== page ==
It is usually a plain Latin cross of gold suspended round the neck by a gold chain or a cord of silk and gold. Its use seems gradually to have been introduced during the seventeenth and eighteenth centuries in imitation of the pectoral cross which we know to have been regularly worn by the popes from a much earlier date. Certain metropolitans e. The privilege of wearing a pectoral cross has also been conceded to certain canons. These are the twelve crosses, usually merely painted on the wall, which mark the places where the church walls have been anointed with chrism in a properly consecrated church.

A candle-bracket should be inserted immediately below. Some of these consecration crosses are even yet distinguishable on the walls of old churches which go back to the Romanesque period. The Carlovingian oratory in Nimeguen preserves, perhaps, the most ancient known example. In other cases e. Owing to the number of unctions, it was not infrequently the custom to place these consecration crosses on shields, each borne by one of the twelve Apostles.

In the Sainte Chapelle at Paris, built by St. Louis in the thirteenth century, we find twelve statues of the Apostles carrying discs cases, used for this purpose. In England it was the custom to mark twelve consecration crosses on the outside walls of the church as well as twelve on the inside.

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The Roman Pontifical only prescribes the latter. Salisbury cathedral still preserves some remarkable examples of consecration crosses. At Ottery St. Mary, Devon, the old crosses are carved in high relief on shields borne by angels within moulded panels, a quatrefoil in a square. Those inside have marks of the remains of iron brackets for candles or a lamp.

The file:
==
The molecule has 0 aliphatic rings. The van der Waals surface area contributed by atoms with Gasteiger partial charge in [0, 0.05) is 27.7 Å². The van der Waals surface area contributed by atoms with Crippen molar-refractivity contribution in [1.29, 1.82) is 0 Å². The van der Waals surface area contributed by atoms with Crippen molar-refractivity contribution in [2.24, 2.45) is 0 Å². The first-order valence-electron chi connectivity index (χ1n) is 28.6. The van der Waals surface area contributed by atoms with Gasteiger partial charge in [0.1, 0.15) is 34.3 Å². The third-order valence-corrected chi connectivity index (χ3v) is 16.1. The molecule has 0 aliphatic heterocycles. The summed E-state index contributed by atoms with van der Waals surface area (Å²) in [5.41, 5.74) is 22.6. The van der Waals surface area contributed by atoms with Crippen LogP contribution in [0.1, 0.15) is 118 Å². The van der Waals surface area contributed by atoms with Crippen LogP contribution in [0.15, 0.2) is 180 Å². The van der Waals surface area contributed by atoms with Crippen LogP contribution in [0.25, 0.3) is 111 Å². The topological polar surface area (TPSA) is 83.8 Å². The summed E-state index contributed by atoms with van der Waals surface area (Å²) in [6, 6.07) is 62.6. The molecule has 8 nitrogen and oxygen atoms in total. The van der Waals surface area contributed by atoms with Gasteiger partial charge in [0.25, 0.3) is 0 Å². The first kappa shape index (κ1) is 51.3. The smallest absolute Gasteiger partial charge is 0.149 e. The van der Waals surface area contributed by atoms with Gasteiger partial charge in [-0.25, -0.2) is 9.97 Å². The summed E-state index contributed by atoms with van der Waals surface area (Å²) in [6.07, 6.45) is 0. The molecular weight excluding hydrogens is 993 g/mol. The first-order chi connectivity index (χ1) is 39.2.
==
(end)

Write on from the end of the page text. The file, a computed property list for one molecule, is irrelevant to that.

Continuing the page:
In the contemporary life of St. Willibald born c. Many ancient stone crosses still surviving in England are probably witnesses to the practice, and the conjecture of Prof. Baldwin Browne Arts in Anglo-Saxon England , that the cross and graveyard often preceded the church in date, has much to recommend it.

Certain it is that the earliest known forms for blessing a cemetery q. Throughout the Middle Ages, both in England and on the Continent, there seems always to have been one principal churchyard cross. This was commonly an object of great importance in the Palm Sunday procession when it was saluted with prostrations or gunuflexions by the whole assembly. There was also a scattering of boughs and flowers, and the cross was often decorated with garlands or box. For this reason it was often called crux buxata cf.

Gasquet, Parish Life, , pp. Many beautiful churchyard crosses are still preserved in England, France, and Germany; the most remarkable English examples being perhaps those of Ampney Crucis, near Cirencester, and Bag Enderby, Lincolnshire. The famous ancient Northumbrian crosses at Bewcastle and Ruthwell which English scholars still assign to the seventh and eighth centuries, despite the plea for a much later date put forward by Prof. Cook of Yale may possibly have been principal churchyard crosses.

The fact that they were probably memorial crosses as well does not exclude this.

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When St. Aldhelm died in , his body had to be transported fifty miles to Malmesbury, and at each stage of seven miles, where the body rested for the night, a cross was afterwards erected. These crosses were still standing in the twelfth century William of Malmesbury, Gesta Pont. An even more famous example of such memorial crosses, but of much later date, is supplied by the removal of the body of Eleanor, Queen of Edward I, from Lincoln to London. Several of these crosses in a more or less mutilated form exist at the present day.